Western democracy not to blame for Nigeria's leadership woes, Ex-Minister tells Obasanjo
The former Minister said Nigeria seems to be failing because leaders have failed to follow the tenets of democracy in the country.
Contrary to Obasanjo's opinion, the erstwhile Minister said Western democracy is not responsible for the leadership woes in Nigeria.
Speaking at a high-level consultation on 'Rethinking Western Liberal Democracy in Africa' last week, Obasanjo criticised the adoption of Western democracy by African countries, suggesting that the system of government has failed to engender good governance and development on the continent.
He, therefore, called for a reexamination and moderation of democracy to better suit African nations, noting that Western disregard for African history and complexities will render democracy impracticable.
The former President also called on Nigerians to “interrogate the performance of democracy in the West where it originated from and with us the inheritors of what we are left with by our colonial powers.”
But speaking in Uyo, Akwa Ibom State capital on Sunday, November 26, 2023, Essien insisted that Nigeria seems to be failing because leaders have failed to follow the tenets of democracy in the country.
“Let me start by saying that this was an interesting assessment by former President Olusegun Obasanjo, but he took it out of context with realities on the ground. Western-style democracy has not failed in Nigeria because we have not practised it according to the rules," the former Minister noted.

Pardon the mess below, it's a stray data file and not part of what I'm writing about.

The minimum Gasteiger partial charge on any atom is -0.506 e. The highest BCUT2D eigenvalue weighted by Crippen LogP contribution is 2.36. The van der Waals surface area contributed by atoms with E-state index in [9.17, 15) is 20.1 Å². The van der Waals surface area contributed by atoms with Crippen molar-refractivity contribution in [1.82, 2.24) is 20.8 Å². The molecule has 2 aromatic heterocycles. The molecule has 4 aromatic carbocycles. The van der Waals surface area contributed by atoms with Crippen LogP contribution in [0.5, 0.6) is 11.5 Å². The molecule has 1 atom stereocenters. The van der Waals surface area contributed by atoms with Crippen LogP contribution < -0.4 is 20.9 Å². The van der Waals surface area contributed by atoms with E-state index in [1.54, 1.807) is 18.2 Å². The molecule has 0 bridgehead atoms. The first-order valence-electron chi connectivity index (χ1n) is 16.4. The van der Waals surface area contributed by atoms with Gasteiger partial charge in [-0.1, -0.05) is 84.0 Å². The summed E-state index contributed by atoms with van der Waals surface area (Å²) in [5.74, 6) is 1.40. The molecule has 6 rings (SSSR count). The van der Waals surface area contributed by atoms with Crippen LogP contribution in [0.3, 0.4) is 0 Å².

He added, “We inherited the parliamentary system from the Colonial masters and that is a system of democratic government where the head of government drives their democratic legitimacy from the ability to command the support of the legislature.
“This worked up to the independence supervised by the colonial masters. By 1966, the military said it was marred by corruption so they discarded it. But by 1979 we adopted the Presidential system. That also worked for four years until the military struck again under the excuse of petty corruption.
“By 1999, we resumed with the Presidential system which of course involves rigid adherence to the separation of powers between the executive, the legislature and the judiciary. So in 1999 the system was delivered safely.
“But the operators of the system decided to modify the separation and put all organs of government under the control of the executive calling it ‘Guided Democracy’. The executive embarked on deciding the President of the Senate, Speaker of the House and the leadership of the National Assembly.
“So we reached a stage where the executive decided to take full control of the National Assembly, selecting the leadership of the Assembly. Thereafter they went on to choose and remove the leadership of the parties under the whims and caprices of the President.
“Then next, the judiciary fell into the hands of the executive. Then the electoral process fell into the hands of the executive. So what we have practiced since 1999 is not the presidential system of Western democracy, but a modified form which I would agree with Obasanjo is the Afro Democracy.
“Let us not blame the Western democracy, let us blame ourselves for introducing our own version of democracy with unending modifications to bring every institution under the control of the head of government to ensure the next election is won. So let us find some other excuse for not doing well, and not be blaming Western democracy,” he stated.
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